Tuesday, August 30, 2005

Bubbles All Around Us

Summary and Investment Conclusion

The world may be in the middle of the biggest bubble in history. The bubble (e.g., property, stock, commodities) could exceed 50% of global GDP in value. The key cause of the bubble is that the major central banks failed to lower inflation targets to account for the combination of productivity acceleration due to IT and the new upward stickiness in wages due to the influx of three billion people into the global economy since the mid-1990s.

The major central banks mistakenly released too much money in the past decade, justifying it with the low inflation relative to the recent past. The monetary excesses have led to the rapid expansion of asset valuation relative to income. The global economy has become dependent on the demand spillover from asset inflation.

The global bubble economy has unusually been resilient despite the rising Fed funds rate because: 1) the increasing use of leverage in financial markets is temporarily offsetting the liquidity impact of the Fed raising interest rates, and 2) some bubbles could prop up each other. The persistence of these bubbles expands the excesses in the global economy and makes the eventual correction more painful.

The end of the global bubble economy may be near. Mr. Greenspan recently recognized the role of the Fed’s monetary policy in the US housing boom, its associated consumption boom and the US savings shortfall. The Fed may be in a campaign to pop the bubble. The global economy could experience a big downturn or many years of slow growth to correct the past excesses.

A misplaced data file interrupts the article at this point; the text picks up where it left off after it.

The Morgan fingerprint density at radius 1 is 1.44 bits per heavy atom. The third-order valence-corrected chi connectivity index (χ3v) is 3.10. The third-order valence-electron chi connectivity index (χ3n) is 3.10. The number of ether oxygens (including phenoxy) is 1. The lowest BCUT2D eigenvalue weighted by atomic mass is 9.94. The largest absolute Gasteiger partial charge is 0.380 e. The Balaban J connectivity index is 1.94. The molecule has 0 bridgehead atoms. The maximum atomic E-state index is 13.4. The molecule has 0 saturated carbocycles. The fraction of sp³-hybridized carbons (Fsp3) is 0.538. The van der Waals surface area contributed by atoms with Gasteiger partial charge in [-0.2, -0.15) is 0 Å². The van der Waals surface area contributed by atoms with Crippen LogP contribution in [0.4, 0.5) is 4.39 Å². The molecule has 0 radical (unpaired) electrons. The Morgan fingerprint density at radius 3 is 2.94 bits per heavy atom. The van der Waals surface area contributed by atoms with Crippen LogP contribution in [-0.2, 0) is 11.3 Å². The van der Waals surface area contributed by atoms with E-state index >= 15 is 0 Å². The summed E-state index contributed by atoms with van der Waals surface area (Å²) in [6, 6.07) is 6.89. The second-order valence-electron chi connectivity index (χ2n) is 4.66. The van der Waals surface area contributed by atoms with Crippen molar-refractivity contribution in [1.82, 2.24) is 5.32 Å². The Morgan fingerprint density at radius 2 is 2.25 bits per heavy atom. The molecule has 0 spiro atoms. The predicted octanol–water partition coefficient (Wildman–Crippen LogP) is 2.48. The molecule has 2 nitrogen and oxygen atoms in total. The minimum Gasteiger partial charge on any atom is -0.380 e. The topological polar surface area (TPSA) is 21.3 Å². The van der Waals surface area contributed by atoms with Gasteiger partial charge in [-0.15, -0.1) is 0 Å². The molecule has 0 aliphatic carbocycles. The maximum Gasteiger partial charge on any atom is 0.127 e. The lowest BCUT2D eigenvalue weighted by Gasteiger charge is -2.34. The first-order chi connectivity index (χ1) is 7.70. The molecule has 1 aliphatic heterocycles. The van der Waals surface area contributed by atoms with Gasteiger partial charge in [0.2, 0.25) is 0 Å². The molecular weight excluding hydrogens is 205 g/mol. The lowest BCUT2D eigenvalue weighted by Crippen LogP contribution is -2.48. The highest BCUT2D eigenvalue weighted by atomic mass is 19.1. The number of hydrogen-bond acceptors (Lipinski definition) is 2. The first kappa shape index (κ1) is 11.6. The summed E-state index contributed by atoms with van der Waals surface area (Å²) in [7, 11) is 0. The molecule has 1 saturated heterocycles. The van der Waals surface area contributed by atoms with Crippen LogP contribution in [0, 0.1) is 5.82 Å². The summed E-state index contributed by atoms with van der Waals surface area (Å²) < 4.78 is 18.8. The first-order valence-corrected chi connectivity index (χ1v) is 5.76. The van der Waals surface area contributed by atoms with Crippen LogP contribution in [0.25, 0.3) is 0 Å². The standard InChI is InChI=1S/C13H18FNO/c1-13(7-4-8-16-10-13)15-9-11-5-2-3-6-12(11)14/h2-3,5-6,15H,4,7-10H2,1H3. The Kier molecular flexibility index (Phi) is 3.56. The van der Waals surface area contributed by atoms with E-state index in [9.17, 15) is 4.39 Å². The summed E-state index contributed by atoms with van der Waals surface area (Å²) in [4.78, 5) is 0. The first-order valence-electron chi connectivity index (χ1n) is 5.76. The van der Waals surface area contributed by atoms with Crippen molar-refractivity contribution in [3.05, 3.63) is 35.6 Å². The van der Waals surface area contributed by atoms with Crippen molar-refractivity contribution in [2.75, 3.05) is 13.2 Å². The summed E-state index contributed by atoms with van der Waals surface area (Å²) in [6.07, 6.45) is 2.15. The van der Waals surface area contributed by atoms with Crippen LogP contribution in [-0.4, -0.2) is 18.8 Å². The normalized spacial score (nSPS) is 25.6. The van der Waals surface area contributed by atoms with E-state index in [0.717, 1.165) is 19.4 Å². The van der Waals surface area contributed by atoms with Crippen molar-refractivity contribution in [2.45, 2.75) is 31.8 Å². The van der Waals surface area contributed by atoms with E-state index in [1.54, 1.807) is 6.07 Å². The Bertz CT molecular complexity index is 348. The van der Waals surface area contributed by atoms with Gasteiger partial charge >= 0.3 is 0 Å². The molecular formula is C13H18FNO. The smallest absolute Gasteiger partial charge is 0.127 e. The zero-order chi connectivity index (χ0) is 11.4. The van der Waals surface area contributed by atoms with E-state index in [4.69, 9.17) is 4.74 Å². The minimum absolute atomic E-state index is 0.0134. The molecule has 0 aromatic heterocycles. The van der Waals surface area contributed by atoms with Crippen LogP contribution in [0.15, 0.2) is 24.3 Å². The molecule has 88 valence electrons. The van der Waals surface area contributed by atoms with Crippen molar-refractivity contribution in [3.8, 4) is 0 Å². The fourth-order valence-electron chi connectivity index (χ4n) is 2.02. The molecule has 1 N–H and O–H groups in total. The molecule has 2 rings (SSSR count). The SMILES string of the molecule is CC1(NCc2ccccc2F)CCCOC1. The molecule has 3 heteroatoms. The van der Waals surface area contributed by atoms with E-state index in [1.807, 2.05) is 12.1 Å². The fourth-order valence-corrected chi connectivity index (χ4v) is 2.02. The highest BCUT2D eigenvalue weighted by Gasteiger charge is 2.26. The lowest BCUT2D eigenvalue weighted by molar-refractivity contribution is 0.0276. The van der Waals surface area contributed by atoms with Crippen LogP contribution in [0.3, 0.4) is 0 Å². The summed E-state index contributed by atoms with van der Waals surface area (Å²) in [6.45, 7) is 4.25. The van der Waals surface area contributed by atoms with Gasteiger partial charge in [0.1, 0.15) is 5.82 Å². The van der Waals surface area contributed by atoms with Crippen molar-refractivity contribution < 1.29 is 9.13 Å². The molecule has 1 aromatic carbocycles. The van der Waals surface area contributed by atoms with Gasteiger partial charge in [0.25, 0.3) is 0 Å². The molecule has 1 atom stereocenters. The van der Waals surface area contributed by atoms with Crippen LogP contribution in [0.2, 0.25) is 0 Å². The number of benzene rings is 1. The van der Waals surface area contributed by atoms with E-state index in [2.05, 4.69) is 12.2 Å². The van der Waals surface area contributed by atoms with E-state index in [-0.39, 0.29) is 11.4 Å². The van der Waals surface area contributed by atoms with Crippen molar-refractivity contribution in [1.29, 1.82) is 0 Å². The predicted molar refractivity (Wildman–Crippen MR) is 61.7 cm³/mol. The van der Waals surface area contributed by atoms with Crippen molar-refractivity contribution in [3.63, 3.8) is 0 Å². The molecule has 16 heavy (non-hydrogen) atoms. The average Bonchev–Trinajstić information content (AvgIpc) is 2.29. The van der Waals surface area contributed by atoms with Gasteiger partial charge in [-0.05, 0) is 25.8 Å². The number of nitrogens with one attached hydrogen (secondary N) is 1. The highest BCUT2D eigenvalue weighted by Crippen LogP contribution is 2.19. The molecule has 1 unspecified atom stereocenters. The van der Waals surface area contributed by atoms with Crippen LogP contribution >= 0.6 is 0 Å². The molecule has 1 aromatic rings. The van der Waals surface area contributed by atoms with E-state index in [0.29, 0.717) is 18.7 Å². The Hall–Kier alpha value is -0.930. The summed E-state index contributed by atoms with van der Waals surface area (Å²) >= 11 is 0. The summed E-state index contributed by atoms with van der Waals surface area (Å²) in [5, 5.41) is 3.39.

Production-driven Asia has benefited tremendously from the global demand boom. Recently, it has also seen over $700 billion in hot money inflow, which is part of the global liquidity bubble. When the global bubble bursts, Asia could fare worst, as a global demand slowdown and hot money leaving may happen together. Indeed, the seeds for another Asian Financial Crisis have been planted, in my view. It will take proactive policy measures, especially ones that stop sudden money outflow, to prevent such a crisis.

Many Bubbles

Something unusual happened in the mid 1990s: the ratio of the US stock market capitalization to its GDP began to surge above its normal range. Mr. Greenspan made his famous speech on the ‘irrational exuberance’ in the stock market in 1996. The market shivered briefly but resumed climbing. It culminated in early 2000 when the listed stocks in the US exceeded 160% of GDP in value – more than twice the historical normal level.

After the tech bubble burst, US housing value began a similar upward move in relation to the US GDP. The ratio of US housing value to GDP could exceed 160% this year, up from 120% in the 1990s. The average of this ratio was 105% between 1950 and 1999 and the highest level during this period was 130% in 1989, right before the S&L crisis.

Similar trends in stock and property markets were observed in Australia and Britain. Between 1985 and 1995, the capitalization of Australia’s stock market averaged 37% of GDP. It is now about 120%. The value of household dwellings in Australia has swelled from 176% of GDP in 1995 to 337% now. Australia has had an excellent economy in the past decade due to its asset bubbles, I believe. Its extraordinary household debt (160% of household disposable income) and current account deficit (6.7% of GDP) show that its bubble-induced excesses are even worse than those of the US.